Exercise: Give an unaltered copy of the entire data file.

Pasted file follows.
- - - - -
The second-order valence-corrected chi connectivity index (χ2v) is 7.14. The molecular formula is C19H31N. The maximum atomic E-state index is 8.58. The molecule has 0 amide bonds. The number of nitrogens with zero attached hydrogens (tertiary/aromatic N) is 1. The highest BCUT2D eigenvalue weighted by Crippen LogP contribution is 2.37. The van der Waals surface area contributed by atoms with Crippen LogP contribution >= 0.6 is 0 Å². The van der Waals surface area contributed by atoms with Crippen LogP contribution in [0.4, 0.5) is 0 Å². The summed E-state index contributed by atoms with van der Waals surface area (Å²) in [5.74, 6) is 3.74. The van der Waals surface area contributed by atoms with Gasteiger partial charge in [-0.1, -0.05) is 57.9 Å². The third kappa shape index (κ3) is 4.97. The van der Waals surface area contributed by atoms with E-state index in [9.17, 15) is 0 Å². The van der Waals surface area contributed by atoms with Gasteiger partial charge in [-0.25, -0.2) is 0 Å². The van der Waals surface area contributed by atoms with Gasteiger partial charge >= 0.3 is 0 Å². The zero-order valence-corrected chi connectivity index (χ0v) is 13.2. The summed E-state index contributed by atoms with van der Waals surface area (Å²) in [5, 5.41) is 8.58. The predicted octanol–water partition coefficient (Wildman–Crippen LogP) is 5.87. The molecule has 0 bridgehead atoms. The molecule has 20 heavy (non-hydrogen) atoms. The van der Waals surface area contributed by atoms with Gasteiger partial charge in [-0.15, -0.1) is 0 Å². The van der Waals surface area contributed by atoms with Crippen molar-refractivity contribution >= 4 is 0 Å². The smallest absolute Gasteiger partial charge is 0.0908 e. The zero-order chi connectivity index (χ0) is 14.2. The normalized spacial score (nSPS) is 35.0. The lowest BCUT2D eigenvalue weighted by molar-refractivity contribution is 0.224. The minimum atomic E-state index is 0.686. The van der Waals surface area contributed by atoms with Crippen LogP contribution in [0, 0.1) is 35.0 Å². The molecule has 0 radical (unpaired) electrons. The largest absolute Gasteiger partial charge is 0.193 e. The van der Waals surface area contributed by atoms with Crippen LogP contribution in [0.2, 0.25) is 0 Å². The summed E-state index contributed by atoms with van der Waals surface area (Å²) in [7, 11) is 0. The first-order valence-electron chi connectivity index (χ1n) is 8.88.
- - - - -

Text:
The second-order valence-corrected chi connectivity index (χ2v) is 7.14. The molecular formula is C19H31N. The maximum atomic E-state index is 8.58. The molecule has 0 amide bonds. The number of nitrogens with zero attached hydrogens (tertiary/aromatic N) is 1. The highest BCUT2D eigenvalue weighted by Crippen LogP contribution is 2.37. The van der Waals surface area contributed by atoms with Crippen LogP contribution >= 0.6 is 0 Å². The van der Waals surface area contributed by atoms with Crippen LogP contribution in [0.4, 0.5) is 0 Å². The summed E-state index contributed by atoms with van der Waals surface area (Å²) in [5.74, 6) is 3.74. The van der Waals surface area contributed by atoms with Gasteiger partial charge in [-0.1, -0.05) is 57.9 Å². The third kappa shape index (κ3) is 4.97. The van der Waals surface area contributed by atoms with E-state index in [9.17, 15) is 0 Å². The van der Waals surface area contributed by atoms with Gasteiger partial charge in [-0.25, -0.2) is 0 Å². The van der Waals surface area contributed by atoms with Gasteiger partial charge >= 0.3 is 0 Å². The zero-order valence-corrected chi connectivity index (χ0v) is 13.2. The summed E-state index contributed by atoms with van der Waals surface area (Å²) in [5, 5.41) is 8.58. The predicted octanol–water partition coefficient (Wildman–Crippen LogP) is 5.87. The molecule has 0 bridgehead atoms. The molecule has 20 heavy (non-hydrogen) atoms. The van der Waals surface area contributed by atoms with Gasteiger partial charge in [-0.15, -0.1) is 0 Å². The van der Waals surface area contributed by atoms with Crippen molar-refractivity contribution >= 4 is 0 Å². The smallest absolute Gasteiger partial charge is 0.0908 e. The zero-order chi connectivity index (χ0) is 14.2. The normalized spacial score (nSPS) is 35.0. The lowest BCUT2D eigenvalue weighted by molar-refractivity contribution is 0.224. The minimum atomic E-state index is 0.686. The van der Waals surface area contributed by atoms with Crippen LogP contribution in [0, 0.1) is 35.0 Å². The molecule has 0 radical (unpaired) electrons. The largest absolute Gasteiger partial charge is 0.193 e. The van der Waals surface area contributed by atoms with Crippen LogP contribution in [0.2, 0.25) is 0 Å². The summed E-state index contributed by atoms with van der Waals surface area (Å²) in [7, 11) is 0. The first-order valence-electron chi connectivity index (χ1n) is 8.88.